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Professor Maurice Iwu, INEC boss

By Jide Ajani

This is the first  of  a  two-part report on Anambra governorship election  scheduled for February 6. It focuses on the umpire, the Independent National Electoral Commission, INEC, and its preparations for the  poll.

As living witnesses to the shambolic toga that elections in Nigeria have become, Nigerians are again expressing scepticism as the election  for the governorship of Anambra State gets closer.

But the umpire, the Independent National Electoral Commission, INEC, continues to shout itself hoarse that it is not going to be business as usual. The INEC boss, Professor Maurice Iwu, says the environment has changed and Nigerians must change with it.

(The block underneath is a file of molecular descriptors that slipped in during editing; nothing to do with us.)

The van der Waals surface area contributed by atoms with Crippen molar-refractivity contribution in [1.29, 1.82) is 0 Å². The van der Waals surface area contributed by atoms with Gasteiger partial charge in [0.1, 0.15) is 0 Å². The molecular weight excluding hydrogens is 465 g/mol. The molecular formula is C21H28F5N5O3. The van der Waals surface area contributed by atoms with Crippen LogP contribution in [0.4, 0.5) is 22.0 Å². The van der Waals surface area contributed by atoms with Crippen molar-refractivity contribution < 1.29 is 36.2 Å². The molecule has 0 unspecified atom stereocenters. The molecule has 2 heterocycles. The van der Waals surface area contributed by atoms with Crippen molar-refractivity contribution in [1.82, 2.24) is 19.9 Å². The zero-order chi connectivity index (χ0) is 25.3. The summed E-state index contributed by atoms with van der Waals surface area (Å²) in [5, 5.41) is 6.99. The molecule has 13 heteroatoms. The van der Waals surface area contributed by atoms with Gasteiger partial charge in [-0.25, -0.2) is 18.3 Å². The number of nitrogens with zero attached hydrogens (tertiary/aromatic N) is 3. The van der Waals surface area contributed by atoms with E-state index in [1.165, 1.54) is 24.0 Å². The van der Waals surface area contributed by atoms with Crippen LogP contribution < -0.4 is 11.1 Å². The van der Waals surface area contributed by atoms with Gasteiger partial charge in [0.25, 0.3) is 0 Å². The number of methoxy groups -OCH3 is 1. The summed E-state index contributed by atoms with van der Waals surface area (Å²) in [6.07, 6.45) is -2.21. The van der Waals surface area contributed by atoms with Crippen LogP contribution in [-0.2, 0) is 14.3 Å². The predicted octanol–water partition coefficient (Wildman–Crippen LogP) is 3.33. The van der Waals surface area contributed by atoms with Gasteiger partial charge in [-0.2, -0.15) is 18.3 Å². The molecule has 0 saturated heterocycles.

Typically, INEC has  held one stakeholders’ meeting in Awka.  The other meeting billed for last week in Abuja between the candidates and the leadership of INEC could not hold. But the electoral body  insists that with what it is putting in place, everything should go as planned for a free and fair election.

In fact, INEC has constituted a monitoring team which it has also saddled with some responsibilities. The commission also claims that it has overhauled its mechanisms for detecting and taking care of irregularities.
And in what appeared to be a novel move, INEC has declared that votes would be counted at polling units immediately after election and  results declared. But with all these, there are those who still do not trust INEC to deliver.

And they point to many factors.